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nastytrigger
06-14-2012, 19:15
It's weird. Anytime this friend see's my 1911, he becomes weirded-out by my cocked and locked 1911. I've explained the design, the safeties, etc., numerous times.

He's been wanting a 1911, but even more so, he's wanting a Sig P938 (nearly same manual of arms, minus grip safety). He has two Glock's and a Taurus .38Spc, so 1911's are a different design to him.

He's afraid that the hammer will fall inadvertently, from what I gather. Says he'd feel more comfortable chambering a round, and then lowering the hammer (on that live round) for carry... Ugh.

Is this an old revolver mind-set? What's so scary about cocked and locked?

GLOCK17DB9
06-14-2012, 19:22
He just needs to get comfortable. I would suggest that he try carrying a cocked unloaded gun for a few days and test it out just to see that they just don't go off accidentally automatically!:dunno:

esh325
06-14-2012, 19:29
What's wrong with lowering the hammer on a live round for carry?

PlasticGuy
06-14-2012, 19:31
Remind him that nearly every common rifle and shotgun works the same way, and so do other common handguns. He doesn't feel safe with a Remington 700 or Winchester model 70, a Remington 870 or a Mossberg 500, or a Springfield XD pistol? They are all "cocked and locked". The only difference is that the striker is internal so you can't see it.

esh325
06-14-2012, 19:32
Remind him that nearly every common rifle and shotgun works the same way, and so do other common handguns. He doesn't feel safe with a Remington 700 or Winchester model 70, a Remington 870 or a Mossberg 500, or a Springfield XD pistol? They are all "cocked and locked". The only difference is that the striker is internal so you can't see it.
You don't carry a shotgun in your holster though.

bac1023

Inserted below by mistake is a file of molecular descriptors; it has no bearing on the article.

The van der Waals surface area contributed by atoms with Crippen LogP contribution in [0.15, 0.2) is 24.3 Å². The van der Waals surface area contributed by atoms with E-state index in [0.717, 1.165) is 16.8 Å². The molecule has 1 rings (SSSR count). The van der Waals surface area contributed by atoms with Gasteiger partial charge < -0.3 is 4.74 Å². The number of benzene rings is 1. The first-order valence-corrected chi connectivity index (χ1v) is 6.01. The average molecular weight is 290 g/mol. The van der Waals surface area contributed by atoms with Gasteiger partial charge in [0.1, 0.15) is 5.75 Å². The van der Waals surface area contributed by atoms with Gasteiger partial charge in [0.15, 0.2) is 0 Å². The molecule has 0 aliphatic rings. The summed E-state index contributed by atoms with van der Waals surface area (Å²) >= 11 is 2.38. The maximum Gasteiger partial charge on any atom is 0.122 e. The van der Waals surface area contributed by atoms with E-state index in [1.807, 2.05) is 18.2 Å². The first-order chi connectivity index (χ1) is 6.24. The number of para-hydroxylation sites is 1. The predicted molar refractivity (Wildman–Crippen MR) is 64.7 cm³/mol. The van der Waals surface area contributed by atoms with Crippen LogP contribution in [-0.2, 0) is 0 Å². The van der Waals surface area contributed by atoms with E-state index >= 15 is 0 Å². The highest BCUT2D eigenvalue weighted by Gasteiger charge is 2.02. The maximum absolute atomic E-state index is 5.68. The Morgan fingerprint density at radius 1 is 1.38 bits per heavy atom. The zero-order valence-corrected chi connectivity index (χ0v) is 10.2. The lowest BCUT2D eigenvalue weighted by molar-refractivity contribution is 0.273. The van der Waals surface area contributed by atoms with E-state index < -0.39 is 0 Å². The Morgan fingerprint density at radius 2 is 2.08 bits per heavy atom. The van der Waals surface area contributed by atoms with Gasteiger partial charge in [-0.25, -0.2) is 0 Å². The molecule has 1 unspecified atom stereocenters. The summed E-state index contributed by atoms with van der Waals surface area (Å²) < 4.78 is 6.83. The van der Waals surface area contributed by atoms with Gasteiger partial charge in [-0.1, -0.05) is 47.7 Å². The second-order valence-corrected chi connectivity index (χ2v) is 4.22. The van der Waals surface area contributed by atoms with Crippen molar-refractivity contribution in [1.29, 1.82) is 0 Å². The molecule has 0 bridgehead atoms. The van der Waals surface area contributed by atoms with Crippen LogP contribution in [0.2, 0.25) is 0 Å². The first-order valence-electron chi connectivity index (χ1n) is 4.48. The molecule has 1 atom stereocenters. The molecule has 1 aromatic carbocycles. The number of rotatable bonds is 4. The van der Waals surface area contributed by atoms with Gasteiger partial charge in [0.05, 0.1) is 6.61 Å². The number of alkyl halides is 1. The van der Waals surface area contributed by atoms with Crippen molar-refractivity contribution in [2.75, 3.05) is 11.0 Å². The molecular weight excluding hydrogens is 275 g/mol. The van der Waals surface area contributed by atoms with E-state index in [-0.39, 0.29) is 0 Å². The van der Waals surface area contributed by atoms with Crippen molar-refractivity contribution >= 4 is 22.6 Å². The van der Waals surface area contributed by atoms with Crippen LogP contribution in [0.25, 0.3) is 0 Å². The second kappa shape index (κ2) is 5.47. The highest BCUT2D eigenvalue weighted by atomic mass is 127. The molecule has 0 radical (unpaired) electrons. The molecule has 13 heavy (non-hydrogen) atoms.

06-14-2012, 20:12
What's wrong with lowering the hammer on a live round for carry?

Why would you even want to?

Cocked and locked is easier and much safer.

esh325
06-14-2012, 20:17
Why would you even want to?

Cocked and locked is easier and much safer.
It's not suitable for everybody. Cocked and locked is not in anyway safer than carrying it with the hammer down on a live round. Anyway to the OP, is your friend planning on carry his 1911? If not, then it doesn't really matter.

rickrope
06-14-2012, 20:20
It's not suitable for everybody. Cocked and locked is not in anyway safer than carrying it with the hammer down on a live round. Anyway to the OP, is your friend planning on carry his 1911? If not, then it doesn't really matter.

Yes actually it is.

esh325
06-14-2012, 20:21
Yes actually it is.
How is that?

SauerChoi
06-14-2012, 20:22
It's not suitable for everybody. Cocked and locked is not in anyway safer than carrying it with the hammer down on a live round. Anyway to the OP, is your friend planning on carry his 1911? If not, then it doesn't really matter.
you're wrong on this one. lowering a hammer on a live round, while it can be done safely, is dangerous. Also, the motion of click the safety off is a lot easier than trying to cock that hammer when you need to.